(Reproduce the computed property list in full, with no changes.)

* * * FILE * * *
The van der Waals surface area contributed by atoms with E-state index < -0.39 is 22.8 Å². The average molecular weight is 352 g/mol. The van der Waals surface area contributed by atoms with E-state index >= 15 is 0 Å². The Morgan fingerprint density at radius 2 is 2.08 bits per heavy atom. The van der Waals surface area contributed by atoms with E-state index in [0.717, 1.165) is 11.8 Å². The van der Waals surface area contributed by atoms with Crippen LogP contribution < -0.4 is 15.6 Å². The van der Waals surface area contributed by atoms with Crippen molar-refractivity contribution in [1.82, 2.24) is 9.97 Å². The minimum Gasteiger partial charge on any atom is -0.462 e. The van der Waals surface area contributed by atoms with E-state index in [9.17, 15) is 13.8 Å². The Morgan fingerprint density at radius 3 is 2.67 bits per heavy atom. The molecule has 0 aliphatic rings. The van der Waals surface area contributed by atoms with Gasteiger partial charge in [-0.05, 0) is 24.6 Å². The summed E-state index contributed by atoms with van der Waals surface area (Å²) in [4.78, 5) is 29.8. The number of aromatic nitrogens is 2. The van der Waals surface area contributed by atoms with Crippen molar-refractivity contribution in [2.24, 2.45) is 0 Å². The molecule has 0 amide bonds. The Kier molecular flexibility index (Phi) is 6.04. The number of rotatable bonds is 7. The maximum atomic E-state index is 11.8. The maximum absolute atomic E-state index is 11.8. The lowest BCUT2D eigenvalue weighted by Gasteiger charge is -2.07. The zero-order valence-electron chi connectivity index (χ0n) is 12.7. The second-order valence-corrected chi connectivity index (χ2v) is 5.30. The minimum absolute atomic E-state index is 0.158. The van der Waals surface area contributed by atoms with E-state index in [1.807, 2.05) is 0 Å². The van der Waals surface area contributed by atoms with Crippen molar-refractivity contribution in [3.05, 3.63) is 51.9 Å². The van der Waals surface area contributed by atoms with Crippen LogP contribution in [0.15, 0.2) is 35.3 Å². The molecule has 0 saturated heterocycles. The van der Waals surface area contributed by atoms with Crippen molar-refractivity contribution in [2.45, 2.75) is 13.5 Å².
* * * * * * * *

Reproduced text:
The van der Waals surface area contributed by atoms with E-state index < -0.39 is 22.8 Å². The average molecular weight is 352 g/mol. The van der Waals surface area contributed by atoms with E-state index >= 15 is 0 Å². The Morgan fingerprint density at radius 2 is 2.08 bits per heavy atom. The van der Waals surface area contributed by atoms with E-state index in [0.717, 1.165) is 11.8 Å². The van der Waals surface area contributed by atoms with Crippen LogP contribution < -0.4 is 15.6 Å². The van der Waals surface area contributed by atoms with Crippen molar-refractivity contribution in [1.82, 2.24) is 9.97 Å². The minimum Gasteiger partial charge on any atom is -0.462 e. The van der Waals surface area contributed by atoms with E-state index in [9.17, 15) is 13.8 Å². The Morgan fingerprint density at radius 3 is 2.67 bits per heavy atom. The molecule has 0 aliphatic rings. The van der Waals surface area contributed by atoms with Gasteiger partial charge in [-0.05, 0) is 24.6 Å². The summed E-state index contributed by atoms with van der Waals surface area (Å²) in [4.78, 5) is 29.8. The number of aromatic nitrogens is 2. The van der Waals surface area contributed by atoms with Crippen molar-refractivity contribution in [2.24, 2.45) is 0 Å². The molecule has 0 amide bonds. The Kier molecular flexibility index (Phi) is 6.04. The number of rotatable bonds is 7. The maximum atomic E-state index is 11.8. The maximum absolute atomic E-state index is 11.8. The lowest BCUT2D eigenvalue weighted by Gasteiger charge is -2.07. The zero-order valence-electron chi connectivity index (χ0n) is 12.7. The second-order valence-corrected chi connectivity index (χ2v) is 5.30. The minimum absolute atomic E-state index is 0.158. The van der Waals surface area contributed by atoms with E-state index in [1.807, 2.05) is 0 Å². The van der Waals surface area contributed by atoms with Crippen molar-refractivity contribution in [3.05, 3.63) is 51.9 Å². The van der Waals surface area contributed by atoms with Crippen LogP contribution in [0.15, 0.2) is 35.3 Å². The molecule has 0 saturated heterocycles. The van der Waals surface area contributed by atoms with Crippen molar-refractivity contribution in [2.45, 2.75) is 13.5 Å².